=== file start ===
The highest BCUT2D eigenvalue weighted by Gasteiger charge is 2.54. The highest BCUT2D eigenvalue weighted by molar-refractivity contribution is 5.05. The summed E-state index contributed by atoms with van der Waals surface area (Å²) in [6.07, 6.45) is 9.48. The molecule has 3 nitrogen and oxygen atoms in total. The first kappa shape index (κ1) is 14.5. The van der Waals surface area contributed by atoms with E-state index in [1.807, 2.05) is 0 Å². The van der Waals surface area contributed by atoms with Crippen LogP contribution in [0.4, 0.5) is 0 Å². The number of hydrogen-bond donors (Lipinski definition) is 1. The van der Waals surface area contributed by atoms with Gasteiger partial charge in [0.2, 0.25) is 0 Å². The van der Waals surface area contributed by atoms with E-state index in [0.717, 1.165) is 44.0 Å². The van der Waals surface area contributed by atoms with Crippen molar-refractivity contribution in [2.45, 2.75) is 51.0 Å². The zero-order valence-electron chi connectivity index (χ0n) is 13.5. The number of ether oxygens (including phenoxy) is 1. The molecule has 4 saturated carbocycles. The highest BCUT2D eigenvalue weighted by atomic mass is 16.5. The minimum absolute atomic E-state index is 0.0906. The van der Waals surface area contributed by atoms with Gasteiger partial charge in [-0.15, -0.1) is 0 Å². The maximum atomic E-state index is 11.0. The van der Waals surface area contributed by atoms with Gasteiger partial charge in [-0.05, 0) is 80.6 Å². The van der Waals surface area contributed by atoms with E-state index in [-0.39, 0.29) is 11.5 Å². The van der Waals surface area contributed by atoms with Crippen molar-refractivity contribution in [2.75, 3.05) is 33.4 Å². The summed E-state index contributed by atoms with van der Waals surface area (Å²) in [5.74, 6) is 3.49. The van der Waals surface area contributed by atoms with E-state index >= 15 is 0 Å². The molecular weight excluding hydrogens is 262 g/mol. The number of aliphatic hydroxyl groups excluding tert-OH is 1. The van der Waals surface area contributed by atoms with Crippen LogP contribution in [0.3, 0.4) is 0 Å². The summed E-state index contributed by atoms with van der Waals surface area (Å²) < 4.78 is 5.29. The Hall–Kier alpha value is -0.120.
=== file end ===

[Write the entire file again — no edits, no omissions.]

The highest BCUT2D eigenvalue weighted by Gasteiger charge is 2.54. The highest BCUT2D eigenvalue weighted by molar-refractivity contribution is 5.05. The summed E-state index contributed by atoms with van der Waals surface area (Å²) in [6.07, 6.45) is 9.48. The molecule has 3 nitrogen and oxygen atoms in total. The first kappa shape index (κ1) is 14.5. The van der Waals surface area contributed by atoms with E-state index in [1.807, 2.05) is 0 Å². The van der Waals surface area contributed by atoms with Crippen LogP contribution in [0.4, 0.5) is 0 Å². The number of hydrogen-bond donors (Lipinski definition) is 1. The van der Waals surface area contributed by atoms with Gasteiger partial charge in [0.2, 0.25) is 0 Å². The van der Waals surface area contributed by atoms with E-state index in [0.717, 1.165) is 44.0 Å². The van der Waals surface area contributed by atoms with Crippen molar-refractivity contribution in [2.45, 2.75) is 51.0 Å². The zero-order valence-electron chi connectivity index (χ0n) is 13.5. The number of ether oxygens (including phenoxy) is 1. The molecule has 4 saturated carbocycles. The highest BCUT2D eigenvalue weighted by atomic mass is 16.5. The minimum absolute atomic E-state index is 0.0906. The van der Waals surface area contributed by atoms with Gasteiger partial charge in [-0.15, -0.1) is 0 Å². The maximum atomic E-state index is 11.0. The van der Waals surface area contributed by atoms with Gasteiger partial charge in [-0.05, 0) is 80.6 Å². The van der Waals surface area contributed by atoms with E-state index in [-0.39, 0.29) is 11.5 Å². The van der Waals surface area contributed by atoms with Crippen molar-refractivity contribution in [2.75, 3.05) is 33.4 Å². The summed E-state index contributed by atoms with van der Waals surface area (Å²) in [5.74, 6) is 3.49. The van der Waals surface area contributed by atoms with E-state index >= 15 is 0 Å². The molecular weight excluding hydrogens is 262 g/mol. The number of aliphatic hydroxyl groups excluding tert-OH is 1. The van der Waals surface area contributed by atoms with Crippen LogP contribution in [0.3, 0.4) is 0 Å². The summed E-state index contributed by atoms with van der Waals surface area (Å²) < 4.78 is 5.29. The Hall–Kier alpha value is -0.120.